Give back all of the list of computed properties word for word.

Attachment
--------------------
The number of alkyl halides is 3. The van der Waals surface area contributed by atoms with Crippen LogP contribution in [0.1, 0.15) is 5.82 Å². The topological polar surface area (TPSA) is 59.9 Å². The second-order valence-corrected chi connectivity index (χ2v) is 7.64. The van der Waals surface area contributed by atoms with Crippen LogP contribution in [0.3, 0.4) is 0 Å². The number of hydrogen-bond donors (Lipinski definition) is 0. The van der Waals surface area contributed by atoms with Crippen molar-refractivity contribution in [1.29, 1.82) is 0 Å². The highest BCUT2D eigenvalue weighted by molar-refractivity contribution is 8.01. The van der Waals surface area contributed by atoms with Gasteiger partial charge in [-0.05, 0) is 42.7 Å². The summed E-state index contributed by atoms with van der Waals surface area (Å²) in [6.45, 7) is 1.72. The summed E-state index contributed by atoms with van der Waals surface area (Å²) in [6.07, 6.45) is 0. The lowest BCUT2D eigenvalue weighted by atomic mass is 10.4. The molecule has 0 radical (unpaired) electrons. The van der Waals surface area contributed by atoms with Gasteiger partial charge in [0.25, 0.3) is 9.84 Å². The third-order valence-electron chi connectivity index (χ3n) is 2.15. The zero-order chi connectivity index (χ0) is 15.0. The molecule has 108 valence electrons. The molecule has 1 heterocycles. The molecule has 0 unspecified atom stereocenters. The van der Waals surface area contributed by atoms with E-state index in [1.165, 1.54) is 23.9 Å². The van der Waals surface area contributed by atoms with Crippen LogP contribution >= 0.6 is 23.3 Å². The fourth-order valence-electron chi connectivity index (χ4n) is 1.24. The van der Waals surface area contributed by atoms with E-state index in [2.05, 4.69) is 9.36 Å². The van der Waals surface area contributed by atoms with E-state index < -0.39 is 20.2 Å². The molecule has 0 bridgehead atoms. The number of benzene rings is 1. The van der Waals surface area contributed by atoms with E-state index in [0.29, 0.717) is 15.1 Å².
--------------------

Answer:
The number of alkyl halides is 3. The van der Waals surface area contributed by atoms with Crippen LogP contribution in [0.1, 0.15) is 5.82 Å². The topological polar surface area (TPSA) is 59.9 Å². The second-order valence-corrected chi connectivity index (χ2v) is 7.64. The van der Waals surface area contributed by atoms with Crippen LogP contribution in [0.3, 0.4) is 0 Å². The number of hydrogen-bond donors (Lipinski definition) is 0. The van der Waals surface area contributed by atoms with Crippen molar-refractivity contribution in [1.29, 1.82) is 0 Å². The highest BCUT2D eigenvalue weighted by molar-refractivity contribution is 8.01. The van der Waals surface area contributed by atoms with Gasteiger partial charge in [-0.05, 0) is 42.7 Å². The summed E-state index contributed by atoms with van der Waals surface area (Å²) in [6.45, 7) is 1.72. The summed E-state index contributed by atoms with van der Waals surface area (Å²) in [6.07, 6.45) is 0. The lowest BCUT2D eigenvalue weighted by atomic mass is 10.4. The molecule has 0 radical (unpaired) electrons. The van der Waals surface area contributed by atoms with Gasteiger partial charge in [0.25, 0.3) is 9.84 Å². The third-order valence-electron chi connectivity index (χ3n) is 2.15. The zero-order chi connectivity index (χ0) is 15.0. The molecule has 108 valence electrons. The molecule has 1 heterocycles. The molecule has 0 unspecified atom stereocenters. The van der Waals surface area contributed by atoms with E-state index in [1.165, 1.54) is 23.9 Å². The van der Waals surface area contributed by atoms with Crippen LogP contribution >= 0.6 is 23.3 Å². The fourth-order valence-electron chi connectivity index (χ4n) is 1.24. The van der Waals surface area contributed by atoms with E-state index in [2.05, 4.69) is 9.36 Å². The van der Waals surface area contributed by atoms with E-state index < -0.39 is 20.2 Å². The molecule has 0 bridgehead atoms. The number of benzene rings is 1. The van der Waals surface area contributed by atoms with E-state index in [0.29, 0.717) is 15.1 Å².